Amidst the fine talk about “taking back control”, it was ironic that the most significant announcement for the British economy emerged this week from a Tokyo boardroom.
The decision by Hitachi to pull out of the planned Wylfa nuclear power station is not only devastating for the north Wales economy, it also leaves the UK without an energy policy worthy of the name.
To some, this will be a cause for rejoicing. They hate nuclear power so much they do not care where the alternatives come from – Russia in the long run – or what they consist of – fossil fuels, mainly.
Check out Germany where the anti-nuclear policy driven by the Greens resulted last year in 44 per cent of electricity being generated from coal, compared to seven per cent in the UK. The more nuclear they close, the more coal is burnt.
To all intents, the key decisions on future UK energy policy will now be taken by state-owned companies in Paris and Beijing. If they decide against further nuclear investment, we are back to a wing, prayer and imported gas. Even then, it will be a tight squeeze for decades to come – and very expensive when gas prices rise.
But what, I hear you say, about renewables? Well, I would claim to have done as much as any past Energy Minister to promote renewables of all types but it was always in the knowledge that they must be backed up by reliable baseload.
Logically, if one’s primary concern is carbon reduction (hence renewables), the corollary should be to generate baseload with minimum harmful emissions. But when it came to nuclear, logic was abandoned in the 1980s and the time-frame has now passed.
Anti-nuclear prejudice and privatisation have deprived government of the ability to take decisions that are in the long-term interest of the country yet we are still living off the benefits of political courage in the 1960s and 70s.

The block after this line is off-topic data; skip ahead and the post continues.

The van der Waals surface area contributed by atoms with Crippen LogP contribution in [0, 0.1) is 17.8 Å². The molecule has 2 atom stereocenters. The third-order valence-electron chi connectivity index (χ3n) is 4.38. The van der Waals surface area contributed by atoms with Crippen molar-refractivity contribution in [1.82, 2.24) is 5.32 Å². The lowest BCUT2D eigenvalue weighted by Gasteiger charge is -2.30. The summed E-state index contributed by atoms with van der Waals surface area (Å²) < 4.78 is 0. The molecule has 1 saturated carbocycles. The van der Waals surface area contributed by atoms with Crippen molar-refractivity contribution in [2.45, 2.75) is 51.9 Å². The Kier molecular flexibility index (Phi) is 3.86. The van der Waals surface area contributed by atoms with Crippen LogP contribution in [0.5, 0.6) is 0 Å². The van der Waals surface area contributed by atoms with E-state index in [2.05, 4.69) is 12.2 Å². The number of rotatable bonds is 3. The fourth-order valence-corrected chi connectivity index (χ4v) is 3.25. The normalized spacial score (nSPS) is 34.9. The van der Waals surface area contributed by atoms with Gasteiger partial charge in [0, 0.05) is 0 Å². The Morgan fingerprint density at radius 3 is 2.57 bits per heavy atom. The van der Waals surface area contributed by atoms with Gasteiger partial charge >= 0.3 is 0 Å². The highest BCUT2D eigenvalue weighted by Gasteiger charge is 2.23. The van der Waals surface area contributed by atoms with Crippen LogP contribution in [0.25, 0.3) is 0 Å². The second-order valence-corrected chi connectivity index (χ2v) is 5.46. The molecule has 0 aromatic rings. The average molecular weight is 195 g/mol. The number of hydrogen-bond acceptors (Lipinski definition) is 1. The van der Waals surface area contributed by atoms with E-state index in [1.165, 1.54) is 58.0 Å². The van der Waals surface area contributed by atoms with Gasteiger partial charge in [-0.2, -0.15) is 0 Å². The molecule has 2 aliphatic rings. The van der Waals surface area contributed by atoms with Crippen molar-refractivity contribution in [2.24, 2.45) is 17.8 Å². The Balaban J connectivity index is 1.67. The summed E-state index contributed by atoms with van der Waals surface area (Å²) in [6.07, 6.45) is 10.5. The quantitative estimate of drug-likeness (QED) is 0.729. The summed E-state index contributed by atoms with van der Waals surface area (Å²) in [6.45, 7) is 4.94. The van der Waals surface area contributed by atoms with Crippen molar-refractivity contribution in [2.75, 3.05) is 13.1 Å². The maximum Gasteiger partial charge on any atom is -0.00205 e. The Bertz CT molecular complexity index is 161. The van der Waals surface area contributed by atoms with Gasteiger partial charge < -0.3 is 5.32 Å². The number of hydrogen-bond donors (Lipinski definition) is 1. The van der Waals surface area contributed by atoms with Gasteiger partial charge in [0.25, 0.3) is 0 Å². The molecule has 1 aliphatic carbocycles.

Scotland, naturally, has been in the frontline of 21st century virtue-signalling. Hunterston and Torness are spoken of as if they were regrettable plagues upon our landscape, rather than essential engines of the Scottish economy for half a century.
Soon they will be gone. Hunterston B has been providing baseload for 46 years and Torness for over 30. They are monuments to great Scottish engineering and well-paid jobs in communities that depended upon them. What, any more than in North Wales, are they to be replaced with?
Alex Salmond’s promise of “a second industrial revolution” from renewables proved to be a mirage, not least because his Basque buddies at Iberdrola – the chief beneficiaries of renewables subsidies – took a strategic decision not to manufacture here (as EU rules made feasible). That is one piece of control I would strongly support taking back.
Technology has made offshore wind cheaper than nuclear sooner than anticipated and the UK Government had to take account of that in limiting its offer to Hitachi. The question is whether such decisions can be left to private companies on purely commercial grounds.
I have been hearing for 20 years that all will be well because “the market” will always provide the means of generating power – a fancy way of saying “build more interconnectors and we will bring in gas from wherever we can get it”.
Gas is plentiful and relatively cheap but it won’t always be like that. The EU imports 70 per cent of its natural gas with over a third coming from Russia. Again, the irony of becoming ever more dependent on Russian gas, albeit at second hand, should not be lost on government.
Scotland cannot opt out by talking only about renewables. Both for supply of baseload and demand for renewables, we are inextricably linked to the rest of the UK. Once our nuclear plants close, we will be huge net importers if there is any industry left to fuel.
There are some areas in which the state should never have surrendered control – and the ability to keep the lights on is one of them. Thank goodness for a past history of courageous politicians, long-term state planning and balanced energy policy.